“That’s insane,” Sean replied, “they’d have chased you into the morning and you’d have all burned alive. I’ve never seen rogues so intent on anything. That I know of, none have ever attacked a safe house. They weren’t even acting rational!”
“They were lucid enough to have a plan, if only a crude one based on numbers,” Skord retorted. “They took out the pub tonight just as I was leaving. There was a blast that sounded like C-4. They’ve been chasing me ever since.”
Sean shook his head in amazement. “I heard Fergus had a lead on Merlin’s Wand and asked you to go after it. That you’ve been chased almost to hell is no coincidence.”
Skord shook his head. “No…all this definitely has something to do with the recovery of that artifact. You heard correctly. Fergus and an agent he assigned to the mission were supposed to meet me tomorrow night and finalize the plans to find that damned wand. I’ll let you take a guess what’s going on, but I’d sure as hell like to know more about that agent.”
“You think she might have leaked information? That the explosion or the rogues were her doing?” Sean asked.
“I’d never accuse an agent. But I don’t know her. I’ve never heard of her. And there’s one more thing.”
“One of Regar’s calling cards was chained to my bike. The rogues laid down an oil patch as if they knew the route I’d take, the direction I’d travel, and that I’d use my motorcycle to flee. That’s why I had to shapeshift and fly the rest of the way. My bike is lying in the middle of a road about six kilometers north of here. My latest Claymore is out on the moors somewhere. At one point, I think there were fifty of them after me.”
Sean stared at him. “They don’t travel in numbers like that. At least, they never have before.”
“None of this makes any sense,” Skord complained. “Regar is apparently hiring rogues to take out the competition for the wand. We might have a spy in our ranks, which is why I asked about Chalyce Duncan. I know damned well that you, Morgan, and Fergus didn’t contact Regar!”
“But he’d never lower himself to work with rogues,” Sean stated.
Skord let the matter drop when two women approached. One of them was Sean’s American partner and wife, Morgan. The other was a beautiful girl with long, golden-red loose curls that sifted around her shoulders. Her cobalt blue eyes immediately captured his attention. Her tiny body was as tight as it was sweetly proportioned. This unknown treat was currently wearing the typical Nightwatcher uniform consisting of black leather pants and high black boots. To the ensemble she’d added a snug-fitting sweater. He openly stared at the lovely vision walking toward him.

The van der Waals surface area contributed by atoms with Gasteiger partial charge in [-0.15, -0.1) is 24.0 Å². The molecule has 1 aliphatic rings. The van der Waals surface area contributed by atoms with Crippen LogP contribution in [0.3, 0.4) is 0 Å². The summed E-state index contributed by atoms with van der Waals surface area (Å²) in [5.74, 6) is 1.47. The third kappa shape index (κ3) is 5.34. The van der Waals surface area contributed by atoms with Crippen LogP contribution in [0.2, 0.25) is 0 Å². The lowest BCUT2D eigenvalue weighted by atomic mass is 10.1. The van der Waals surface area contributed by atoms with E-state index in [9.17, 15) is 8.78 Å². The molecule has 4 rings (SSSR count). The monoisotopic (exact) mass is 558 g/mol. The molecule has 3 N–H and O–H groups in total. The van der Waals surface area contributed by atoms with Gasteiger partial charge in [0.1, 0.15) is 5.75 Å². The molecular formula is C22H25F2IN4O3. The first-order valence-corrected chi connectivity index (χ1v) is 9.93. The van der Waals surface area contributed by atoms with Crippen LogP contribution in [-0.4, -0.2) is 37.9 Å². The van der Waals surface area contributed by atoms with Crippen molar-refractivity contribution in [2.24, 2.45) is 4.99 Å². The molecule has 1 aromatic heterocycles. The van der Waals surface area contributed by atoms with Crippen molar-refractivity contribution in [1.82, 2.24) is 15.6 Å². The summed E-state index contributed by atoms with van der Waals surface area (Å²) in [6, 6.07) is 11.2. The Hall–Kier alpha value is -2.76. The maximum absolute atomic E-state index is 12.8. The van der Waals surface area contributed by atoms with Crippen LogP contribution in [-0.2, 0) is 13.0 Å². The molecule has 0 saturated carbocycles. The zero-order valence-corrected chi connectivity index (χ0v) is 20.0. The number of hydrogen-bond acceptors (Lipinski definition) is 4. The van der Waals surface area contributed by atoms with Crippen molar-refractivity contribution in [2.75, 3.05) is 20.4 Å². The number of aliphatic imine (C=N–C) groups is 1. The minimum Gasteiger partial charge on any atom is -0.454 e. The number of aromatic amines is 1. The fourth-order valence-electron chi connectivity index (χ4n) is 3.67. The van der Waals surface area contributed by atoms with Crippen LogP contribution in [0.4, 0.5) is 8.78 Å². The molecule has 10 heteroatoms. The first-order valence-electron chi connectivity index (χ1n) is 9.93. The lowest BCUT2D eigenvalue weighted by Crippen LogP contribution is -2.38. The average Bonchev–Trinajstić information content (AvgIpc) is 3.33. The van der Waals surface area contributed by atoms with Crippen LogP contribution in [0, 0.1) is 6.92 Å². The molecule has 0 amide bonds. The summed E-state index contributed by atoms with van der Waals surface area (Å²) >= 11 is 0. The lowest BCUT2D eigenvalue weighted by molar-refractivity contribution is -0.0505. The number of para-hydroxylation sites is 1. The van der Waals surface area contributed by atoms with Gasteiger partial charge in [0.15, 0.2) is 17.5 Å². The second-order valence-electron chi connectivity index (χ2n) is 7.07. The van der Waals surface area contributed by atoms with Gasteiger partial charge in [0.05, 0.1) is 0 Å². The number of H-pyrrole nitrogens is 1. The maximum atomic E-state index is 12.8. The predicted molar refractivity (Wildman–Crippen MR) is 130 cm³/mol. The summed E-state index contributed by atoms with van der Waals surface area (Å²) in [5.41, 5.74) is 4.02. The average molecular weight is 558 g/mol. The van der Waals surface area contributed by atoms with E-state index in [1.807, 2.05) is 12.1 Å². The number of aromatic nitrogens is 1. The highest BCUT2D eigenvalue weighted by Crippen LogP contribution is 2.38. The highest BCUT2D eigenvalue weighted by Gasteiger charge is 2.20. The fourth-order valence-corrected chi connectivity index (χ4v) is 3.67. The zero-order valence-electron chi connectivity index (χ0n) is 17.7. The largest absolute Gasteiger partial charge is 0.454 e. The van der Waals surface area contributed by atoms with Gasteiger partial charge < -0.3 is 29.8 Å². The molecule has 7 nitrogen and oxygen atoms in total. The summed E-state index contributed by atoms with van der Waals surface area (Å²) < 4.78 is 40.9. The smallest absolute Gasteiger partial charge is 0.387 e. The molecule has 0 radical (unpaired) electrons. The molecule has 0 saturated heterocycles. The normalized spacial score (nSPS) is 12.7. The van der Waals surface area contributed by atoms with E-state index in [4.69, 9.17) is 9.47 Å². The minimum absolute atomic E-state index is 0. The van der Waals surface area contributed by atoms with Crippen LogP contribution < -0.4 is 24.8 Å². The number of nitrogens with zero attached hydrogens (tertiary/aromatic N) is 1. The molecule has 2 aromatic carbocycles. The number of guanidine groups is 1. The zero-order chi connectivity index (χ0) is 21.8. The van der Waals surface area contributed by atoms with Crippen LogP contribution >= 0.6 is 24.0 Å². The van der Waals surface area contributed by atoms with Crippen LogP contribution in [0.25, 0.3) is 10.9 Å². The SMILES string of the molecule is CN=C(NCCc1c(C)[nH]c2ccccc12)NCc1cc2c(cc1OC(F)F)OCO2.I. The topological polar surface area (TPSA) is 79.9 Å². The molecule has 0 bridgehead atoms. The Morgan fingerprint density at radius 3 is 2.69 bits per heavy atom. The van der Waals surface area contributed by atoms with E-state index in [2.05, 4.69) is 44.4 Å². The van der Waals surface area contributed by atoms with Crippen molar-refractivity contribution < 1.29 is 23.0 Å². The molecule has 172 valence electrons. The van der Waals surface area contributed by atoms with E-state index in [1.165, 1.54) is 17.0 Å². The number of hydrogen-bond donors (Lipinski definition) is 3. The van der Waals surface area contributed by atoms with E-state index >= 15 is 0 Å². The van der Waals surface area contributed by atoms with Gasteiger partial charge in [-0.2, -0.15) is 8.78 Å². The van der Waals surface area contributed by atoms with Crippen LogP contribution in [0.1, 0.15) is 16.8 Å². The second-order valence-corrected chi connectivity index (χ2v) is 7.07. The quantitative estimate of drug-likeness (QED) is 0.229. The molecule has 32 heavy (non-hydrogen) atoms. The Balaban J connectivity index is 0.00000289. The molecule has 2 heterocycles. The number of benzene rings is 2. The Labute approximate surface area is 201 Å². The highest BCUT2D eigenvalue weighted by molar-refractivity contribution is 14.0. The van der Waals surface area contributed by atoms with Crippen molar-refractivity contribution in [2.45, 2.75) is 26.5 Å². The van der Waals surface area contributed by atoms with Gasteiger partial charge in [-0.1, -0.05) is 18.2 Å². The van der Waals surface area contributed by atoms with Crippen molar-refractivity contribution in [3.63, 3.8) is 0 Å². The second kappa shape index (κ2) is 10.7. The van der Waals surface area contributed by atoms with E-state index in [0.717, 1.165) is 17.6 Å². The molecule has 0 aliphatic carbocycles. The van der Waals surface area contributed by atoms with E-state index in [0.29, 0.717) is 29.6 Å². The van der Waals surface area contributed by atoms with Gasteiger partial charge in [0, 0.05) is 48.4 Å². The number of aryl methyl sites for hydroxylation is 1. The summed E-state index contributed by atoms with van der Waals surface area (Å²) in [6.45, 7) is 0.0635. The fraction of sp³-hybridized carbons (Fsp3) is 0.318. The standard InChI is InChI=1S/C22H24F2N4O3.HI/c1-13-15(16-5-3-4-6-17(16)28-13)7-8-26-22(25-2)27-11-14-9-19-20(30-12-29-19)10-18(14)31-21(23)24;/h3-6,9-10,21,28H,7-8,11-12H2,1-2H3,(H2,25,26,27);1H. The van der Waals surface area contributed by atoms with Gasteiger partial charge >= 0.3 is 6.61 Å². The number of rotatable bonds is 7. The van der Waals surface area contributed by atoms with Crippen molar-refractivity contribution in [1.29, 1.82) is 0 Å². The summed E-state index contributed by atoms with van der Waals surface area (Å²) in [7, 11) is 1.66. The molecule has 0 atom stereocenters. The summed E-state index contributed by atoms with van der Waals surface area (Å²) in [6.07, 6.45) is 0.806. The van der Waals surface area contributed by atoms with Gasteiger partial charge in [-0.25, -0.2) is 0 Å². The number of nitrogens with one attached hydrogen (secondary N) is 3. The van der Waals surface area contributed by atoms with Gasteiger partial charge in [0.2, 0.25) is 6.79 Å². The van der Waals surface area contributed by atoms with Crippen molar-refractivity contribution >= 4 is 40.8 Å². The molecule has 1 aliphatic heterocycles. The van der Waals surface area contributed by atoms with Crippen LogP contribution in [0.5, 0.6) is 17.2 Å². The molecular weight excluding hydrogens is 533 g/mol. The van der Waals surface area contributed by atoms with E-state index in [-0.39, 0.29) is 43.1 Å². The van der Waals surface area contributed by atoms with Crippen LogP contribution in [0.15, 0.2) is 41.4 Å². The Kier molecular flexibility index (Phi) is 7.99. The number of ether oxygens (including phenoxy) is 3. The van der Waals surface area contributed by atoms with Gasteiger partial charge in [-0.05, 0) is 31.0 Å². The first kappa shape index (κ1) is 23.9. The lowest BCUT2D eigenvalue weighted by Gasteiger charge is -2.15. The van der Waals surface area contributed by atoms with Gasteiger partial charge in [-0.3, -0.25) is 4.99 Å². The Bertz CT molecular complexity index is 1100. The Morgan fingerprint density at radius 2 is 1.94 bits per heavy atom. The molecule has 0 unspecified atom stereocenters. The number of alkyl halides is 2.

“You act like you’ve never seen her before,” Sean remarked as he nudged his friend in the ribs and switched back to English.
Skord dropped his German long enough to ask, “Who is she?”
“Skord…that’s Chalyce Duncan.”
“Sean, she was wearing a damned cloak and hood when she and Fergus showed up at my pub. I’ve never actually seen her face. She made damned sure of that!” He quietly relayed then tried not to wince at the pain caused by his arrow wound. “If I could borrow some clothes, I’d appreciate it.”
“I’ll see what we have in your size though we may be hard-pressed to find anything in a triple X…including a shirt for those guns you call biceps,” Sean joked. “Let’s worry about that when the time comes. Right now, we need to take care of your shoulder. You’re lucky the arrow didn’t lodge. As it is, you’re going to be in a world of pain for the rest of the night.”
Well aware of the fact that Morgan tactfully kept her eyes on his face and off his nude body, Skord pinned his attention on the other female vampire who pointedly stared at him while guards shouted about securing the perimeter for the rest of the night. It was no surprise to anyone that, when vampires shapeshifted, they lost their clothing. It didn’t shift with them.
Without thinking on the matter further, he turned his attention to the woman he’d only barely met, and who had kept her face hidden from him during that occasion. “I’m surprised to see you at Greenwood…Miss Duncan.”
Making no courtesy attempt to put her stare elsewhere as Morgan had, Skord saw Chalyce taking blatant stock of his body. He recognized pure desire in her blue gaze. Pride in his physique filtered to the front of his brain, but he squashed it with professional bearing. The woman had surely been in situations where shapeshifted partners appeared nude before her, but he’d have never known it by the way she lustily stared. In other circumstances he’d have considered her pointed gawk a compliment. Right now, however, his anger at having been chased, and having lost his bike and his favorite new sword were uppermost in his mind. Her ogling wasn’t winning points.
“Excuse me…Miss Duncan…my eyes are in my face. If you’re going to talk to me, look into them,” he told her. Then he softly swore in German as she purposely took her time to raise her gaze from his crotch. It was a pity someone couldn’t find a way to shapeshift clothing when vampires took another form. But as that hadn’t happened, he’d have to endure the indignity that came with his having landed naked.
“You’re still standing here offering your body like a dockside whore, so I’m looking,” she easily quipped. “I don’t see you rushing to put anything on. You’ve the speed of a very strong vampire and could have already been dressed by now. But there you stand…waving your goods for all to see.”
The anger he’d previously felt at the rogues and his situation was now directed straight at her. He’d only heard her speak briefly on their first meeting. But that accent hadn’t been so striking then. From his acquaintance with those of her race, the thickening of a brogue usually happened when Irish men or women were emotionally charged about something. Apparently, in this instance, his nudity was giving her an easy way to goad while satisfying some voyeuristic pleasure. It didn’t help matters that Sean was trying not to laugh and Morgan wasn’t even trying to stifle her mirth.
His embarrassment grew.
He took a bold step toward Chalyce and looked down into her face. “I’ve had to run for my life all the way from Dublin…Miss Duncan. I don’t take kindly to my situation being the butt of a joke.”